The online merchant is in the thick of its back-to-school season, which it hopes delivers as much as a 10% increase in sales over last year.

The second week of August is peak of the peak of back-to-school shopping season for online retailer Discount School Supply.

July and August are the retailer’s strongest months of the year, with total revenue about 33% higher than the  rest of the year, says Peter Walter, director of e-commerce marketing at Excelligence Learning Corp., which owns Discount School Supply. Sales and traffic begin to pick up in the last few weeks of July and really take off in the first two weeks of August before then declining again, Walter says.

And this year, sales are looking good, Walter says. He is expecting back-to-school sales to increase about 5-10% over last year thanks to a few efforts, including becoming a 1P, or first party, seller to Inc. Overall, about 50% of the retailer’s sales stem from online and the remaining share is by fax and telephone.

The retailer began selling on’s marketplace in 2016. On Amazon, Discount School Supply sold crafty items that were popular, high quality and competitively priced, he said. However, the retailer began noticing that Amazon tried to compete with Discount School Supply by offering similar products at the same price, Walter says.

“They tried to compete on some of the supplies, but it’s not as easy getting a certain quality at a certain price point,” Walter says. This didn’t last long, however, and the web giant instead, as of a few months ago, decided to buy the retailer’s products wholesale and sells them on the site.


“They chose to work with us, which is good, but a little scary,” Walter says. “If you sell to a third party, then they get the customer information.” Meaning, Amazon does not share information about the shoppers who purchase Discount School Supply’s goods.

Walter says Discount School Supply will monitor sales on  the site to see how the relationship is impacting sales, if at all. For example, if Walter notices that its repeat-shopper rate is decreasing, he could infer that those shoppers are now buying to Discount School Supply products on Amazon. If web sales continue to increase and repeat shoppers remain proportional, then it’s likely that the retailer is reaching new shoppers and a different demographic of shoppers on Amazon.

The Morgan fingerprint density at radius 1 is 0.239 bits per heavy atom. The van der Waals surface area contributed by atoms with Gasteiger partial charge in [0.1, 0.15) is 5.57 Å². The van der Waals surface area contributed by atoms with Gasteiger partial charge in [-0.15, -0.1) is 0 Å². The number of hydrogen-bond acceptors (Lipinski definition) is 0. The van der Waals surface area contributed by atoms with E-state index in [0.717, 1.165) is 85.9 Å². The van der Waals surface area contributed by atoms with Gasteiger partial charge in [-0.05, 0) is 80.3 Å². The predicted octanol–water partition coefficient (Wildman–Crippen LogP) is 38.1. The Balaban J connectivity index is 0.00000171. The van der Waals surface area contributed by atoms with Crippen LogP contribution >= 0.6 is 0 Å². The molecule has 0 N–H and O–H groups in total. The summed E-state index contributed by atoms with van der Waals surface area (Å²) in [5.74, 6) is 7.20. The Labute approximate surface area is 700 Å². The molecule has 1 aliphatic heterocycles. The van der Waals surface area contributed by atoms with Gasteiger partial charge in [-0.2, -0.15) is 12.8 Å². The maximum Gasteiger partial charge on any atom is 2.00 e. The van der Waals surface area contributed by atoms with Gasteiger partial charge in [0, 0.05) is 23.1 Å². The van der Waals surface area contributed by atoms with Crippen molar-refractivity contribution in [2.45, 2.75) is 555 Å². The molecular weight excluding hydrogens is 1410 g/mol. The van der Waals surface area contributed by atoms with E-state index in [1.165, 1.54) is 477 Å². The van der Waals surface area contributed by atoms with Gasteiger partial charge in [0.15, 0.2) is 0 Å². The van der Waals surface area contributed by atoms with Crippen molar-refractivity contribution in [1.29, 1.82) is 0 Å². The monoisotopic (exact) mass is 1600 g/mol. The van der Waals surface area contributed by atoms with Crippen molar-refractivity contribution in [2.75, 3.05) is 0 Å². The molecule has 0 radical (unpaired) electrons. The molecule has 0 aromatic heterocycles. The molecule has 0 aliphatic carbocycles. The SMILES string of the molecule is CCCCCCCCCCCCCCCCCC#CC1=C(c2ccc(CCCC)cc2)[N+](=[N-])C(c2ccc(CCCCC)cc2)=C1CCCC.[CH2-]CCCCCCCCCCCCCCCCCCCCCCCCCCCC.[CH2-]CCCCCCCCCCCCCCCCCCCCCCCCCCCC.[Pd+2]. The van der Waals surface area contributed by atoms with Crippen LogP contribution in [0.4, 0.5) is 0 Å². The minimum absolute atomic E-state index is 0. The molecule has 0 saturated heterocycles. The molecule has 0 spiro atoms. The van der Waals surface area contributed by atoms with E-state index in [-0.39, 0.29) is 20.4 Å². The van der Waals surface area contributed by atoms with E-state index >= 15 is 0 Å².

Right now, the majority of the retailer’s sales from its own e-commerce site are business to business, as many early childhood directors and principals purchase its goods directly from its website. Therefore, Walter thinks sales on Amazon might reach more individual consumers. Walter estimates that a small percentage of its sales come from wholesale sales. Discount School Supply still is an active Amazon marketplace seller.

Discount School Supply has a few measures in place to differentiate itself from mass merchants, such as Target Corp. (No. 17 in the Internet Retailer 2018 Top 500and Walmart Inc. (No. 3).

For example, Discount School Supply only sells products in the school-supply category so it has a wider assortment than many mass merchants offer, such as gallon-size glue and packs of crayons for an entire classroom, Walter says. Plus, the retailer offers free shipping on orders of $33 or more, which is less than both Walmart and Target’s free-shipping threshold of $35.


Discount School Supply also is stepping up its email marketing game, Walter says. The retailer uses email marketing firm Bluecore Inc. to help segment its customers and then target them with relevant offers. For example, if the retailer knows a certain group of shoppers in its database are early childhood decision-makers and have not purchased in a while, the retailer can set up a campaign to send them an offer. The email also can change to have product recommendations based on product categories each shopper is interested in.  The retailer attributes 5-7% of its e-commerce revenue specifically from Bluecore-driven email campaigns, Walter says.

Also new this year, Discount School Supply is working with performance vendor Yotta to help manage its traffic and speed up its website. Currently, the retailer is still tweaking and A/B testing how to best speed up its site, which is important as traffic spikes during this peak time, he says. The retailer is looking at moving  its e-commerce platform to the cloud from its server within the next year which Walter says will also improve performance.

Amazon is No. 1 in the Internet Retailer 2018 Top 500.